ePub 版


these sovereigns were incessant, and the people were engaged in almost constant war. Among the rapid succession of princes, history tells us of but few that did not die by violence.


9. In such a state of things, it is obvious that there could be little progress in the arts of peace, or in that culture which proceeds from the diffusion of intellectual light. A limited knowledge of letters existed in the country, and there was, no doubt, much mystical lore among the druidical priesthood, who, at this dark period of society, appear to have led both prince and people as their cheated and deluded captives, whithersoever they pleased.

10. The dominion, indeed, of these artful priests over the mind of the nation, seems to have been absolute, and they exercised it with unsparing rigor. The whole people were subjected to an oppressive routine of rites and ceremor ies, among which the sacrifice of human victims, men, women, and children, was common. The details of these shock ing superstitions, are, indeed, too frightful to be repeated here. It is sufficient to say, that the mission of St. Patrick contemplated the conversion of a nation, wedded to these unholy rites, to the pure and peaceful doctrines of the Gospel.

11. He came alone, armed with no earthly power, arrayed in no visible pomp, to overturn the cherished dynasty of ages; to beat down a formidable priesthood; to slay the many-headed monster, prejudice; to draw aside the thick cloud which overspread a nation, and to permit the light of heaven to shine upon it.

12. There was something in the very conception of this noble enterprise, which marks St. Patrick as endowed with the true spirit of an apostle. We cannot follow him through the details of his mission. It is sufficient to say, that, exercising no power but persuasion, and using no weapon but truth, he proceeded from place to place, and, in the brief space of thirty years, introduced Christianity into every province in this land, and that without one drop of bloodshed. Everywhere, the frowning altars of the Druids fell before him, the superstitious prince did homage to the cross, and the proud priest of the Sun bent his knee to the true God. Christianity was thus introduced and spread over Ireland without violence, and by the agency of a single individual.

13. Where is there a brighter page in history, than this? Where is there a life more ennobled by lofty purposes, more illustrious from its glorious results than this of St. Patrick? Surely, such an individual is no proper theme for ridicule or contempt. If we Americans do homage to the memory of Washington, who aided in delivering our country from tyranny, the Irishman may as justly hold dear the recollection of him who redeemed his country from paganism.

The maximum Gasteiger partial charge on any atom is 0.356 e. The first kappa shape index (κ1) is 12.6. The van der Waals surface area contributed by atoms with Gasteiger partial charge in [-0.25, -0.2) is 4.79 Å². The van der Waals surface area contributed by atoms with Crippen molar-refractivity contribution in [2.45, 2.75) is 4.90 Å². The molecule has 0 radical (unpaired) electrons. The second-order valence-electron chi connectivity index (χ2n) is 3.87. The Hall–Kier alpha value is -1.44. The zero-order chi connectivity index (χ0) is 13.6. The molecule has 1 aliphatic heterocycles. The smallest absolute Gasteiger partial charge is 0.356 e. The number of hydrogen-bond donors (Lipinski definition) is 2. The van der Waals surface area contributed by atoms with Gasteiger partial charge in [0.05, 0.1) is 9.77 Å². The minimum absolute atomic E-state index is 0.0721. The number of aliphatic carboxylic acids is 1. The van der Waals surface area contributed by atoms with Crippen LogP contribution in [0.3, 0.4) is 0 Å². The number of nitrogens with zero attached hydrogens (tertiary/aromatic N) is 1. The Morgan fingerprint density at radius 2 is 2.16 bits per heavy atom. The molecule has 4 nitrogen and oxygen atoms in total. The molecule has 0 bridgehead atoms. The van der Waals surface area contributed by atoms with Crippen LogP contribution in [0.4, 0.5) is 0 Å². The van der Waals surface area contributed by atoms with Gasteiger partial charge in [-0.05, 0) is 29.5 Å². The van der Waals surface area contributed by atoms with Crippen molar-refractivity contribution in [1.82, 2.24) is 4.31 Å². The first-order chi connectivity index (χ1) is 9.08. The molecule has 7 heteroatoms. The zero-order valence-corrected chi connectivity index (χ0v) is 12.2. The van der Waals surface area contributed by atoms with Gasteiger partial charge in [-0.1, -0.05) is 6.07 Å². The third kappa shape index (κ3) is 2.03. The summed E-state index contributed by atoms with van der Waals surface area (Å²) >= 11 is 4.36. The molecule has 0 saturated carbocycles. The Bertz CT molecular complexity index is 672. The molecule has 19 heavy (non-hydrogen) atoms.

14. Aside from the immediate benefits which St. Patrick secured to Ireland, he has left to all mankind the heritage of a glorious truth, and that is, that in contending with human power, human passions, and human depravity, the minister of Jesus Christ needs no other weapon than truth, enforced by holy example. He has left us an imperishable lesson of wisdom, that moral suasion can overturn that dominion of ignorance and prejudice, which might for ever hold the sword at bay.

15. He has also taught us another truth, worthy of universal remembrance, which is, that the Irish people, wedded as they may be to ancient customs, are still accessible to the gentle appeals of truth and reason. Would to Heaven that those, who attempt to deal with what they consider the superstitions of the Irish, would follow the example of St. Patrick, and treat them as rational beings.

LESSON CXXIX. Departure of Adam and Eve from Paradise.

1. He ended, and they both descend the hill;
Descended, Adam to the bower, where Eve
Lay sleeping, ran before, but found her waked;
And thus, with words not sad, she him received.

2. "Whence thou return'st, and whither went'st, I know;
For God is also' in sleep; and dreams advise,
Which he hath sent propitious, some great good
Presaging, since with sorrow and heart's distress
Wearied I fell asleep; but now lead on ;
In me is no delay; with thee to go,
Is to stay here; without thee, here to stay,


Is to go hence unwilling. Thou to me
Art all things under Heaven, all places thou,
Who, for my wilful crime, art banished hence.
This further consolation yet secure
I carry hence; though all by me is lost,
Such favor, I unworthy am vouchsafed,
By me the promised seed shall all restore.'

[ocr errors]

3. So spake our mother Eve; and Adam heard
Well pleased, but answered not; for now too nigh
The archangel stood; and from the other hill
To their fixed station, all in bright array,
The Cherubim descended; on the ground
Gliding meteorous, as evening-mist
Risen from a river o'er the marish glides,
And gathers ground fast at the laborer's heel
Homeward returning. High in front advanced,
The brandished sword of God before them blazed,
Fierce as a comet; which, with torrid heat,